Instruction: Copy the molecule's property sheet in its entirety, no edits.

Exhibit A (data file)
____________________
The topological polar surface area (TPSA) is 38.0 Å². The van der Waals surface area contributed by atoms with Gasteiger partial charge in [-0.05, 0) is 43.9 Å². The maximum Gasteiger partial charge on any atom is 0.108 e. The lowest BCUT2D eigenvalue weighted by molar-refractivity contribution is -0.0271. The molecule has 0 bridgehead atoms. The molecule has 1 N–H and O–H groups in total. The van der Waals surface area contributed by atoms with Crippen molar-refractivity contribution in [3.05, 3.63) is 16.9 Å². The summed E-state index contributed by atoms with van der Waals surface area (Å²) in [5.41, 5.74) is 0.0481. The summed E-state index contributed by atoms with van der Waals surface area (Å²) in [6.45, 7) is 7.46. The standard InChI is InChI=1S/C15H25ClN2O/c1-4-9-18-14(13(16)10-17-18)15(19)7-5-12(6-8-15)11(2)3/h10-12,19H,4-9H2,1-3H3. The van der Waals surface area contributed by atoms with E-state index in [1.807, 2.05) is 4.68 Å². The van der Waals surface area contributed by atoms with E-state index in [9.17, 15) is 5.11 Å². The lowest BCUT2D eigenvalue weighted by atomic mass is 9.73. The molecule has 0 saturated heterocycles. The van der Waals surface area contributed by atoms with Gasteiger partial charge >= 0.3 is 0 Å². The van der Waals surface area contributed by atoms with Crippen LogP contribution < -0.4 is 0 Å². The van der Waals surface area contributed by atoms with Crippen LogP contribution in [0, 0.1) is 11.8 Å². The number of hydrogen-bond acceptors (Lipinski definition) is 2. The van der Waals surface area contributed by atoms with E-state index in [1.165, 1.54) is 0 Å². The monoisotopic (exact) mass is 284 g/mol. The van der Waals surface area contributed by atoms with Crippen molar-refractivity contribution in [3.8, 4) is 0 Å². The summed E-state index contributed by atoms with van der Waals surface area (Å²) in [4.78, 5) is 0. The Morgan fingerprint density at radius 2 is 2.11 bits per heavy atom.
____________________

The topological polar surface area (TPSA) is 38.0 Å². The van der Waals surface area contributed by atoms with Gasteiger partial charge in [-0.05, 0) is 43.9 Å². The maximum Gasteiger partial charge on any atom is 0.108 e. The lowest BCUT2D eigenvalue weighted by molar-refractivity contribution is -0.0271. The molecule has 0 bridgehead atoms. The molecule has 1 N–H and O–H groups in total. The van der Waals surface area contributed by atoms with Crippen molar-refractivity contribution in [3.05, 3.63) is 16.9 Å². The summed E-state index contributed by atoms with van der Waals surface area (Å²) in [5.41, 5.74) is 0.0481. The summed E-state index contributed by atoms with van der Waals surface area (Å²) in [6.45, 7) is 7.46. The standard InChI is InChI=1S/C15H25ClN2O/c1-4-9-18-14(13(16)10-17-18)15(19)7-5-12(6-8-15)11(2)3/h10-12,19H,4-9H2,1-3H3. The van der Waals surface area contributed by atoms with E-state index in [1.807, 2.05) is 4.68 Å². The van der Waals surface area contributed by atoms with E-state index in [9.17, 15) is 5.11 Å². The lowest BCUT2D eigenvalue weighted by atomic mass is 9.73. The molecule has 0 saturated heterocycles. The van der Waals surface area contributed by atoms with Gasteiger partial charge >= 0.3 is 0 Å². The van der Waals surface area contributed by atoms with Crippen LogP contribution < -0.4 is 0 Å². The van der Waals surface area contributed by atoms with Crippen LogP contribution in [0, 0.1) is 11.8 Å². The number of hydrogen-bond acceptors (Lipinski definition) is 2. The van der Waals surface area contributed by atoms with E-state index in [1.165, 1.54) is 0 Å². The monoisotopic (exact) mass is 284 g/mol. The van der Waals surface area contributed by atoms with Crippen molar-refractivity contribution in [3.8, 4) is 0 Å². The summed E-state index contributed by atoms with van der Waals surface area (Å²) in [4.78, 5) is 0. The Morgan fingerprint density at radius 2 is 2.11 bits per heavy atom.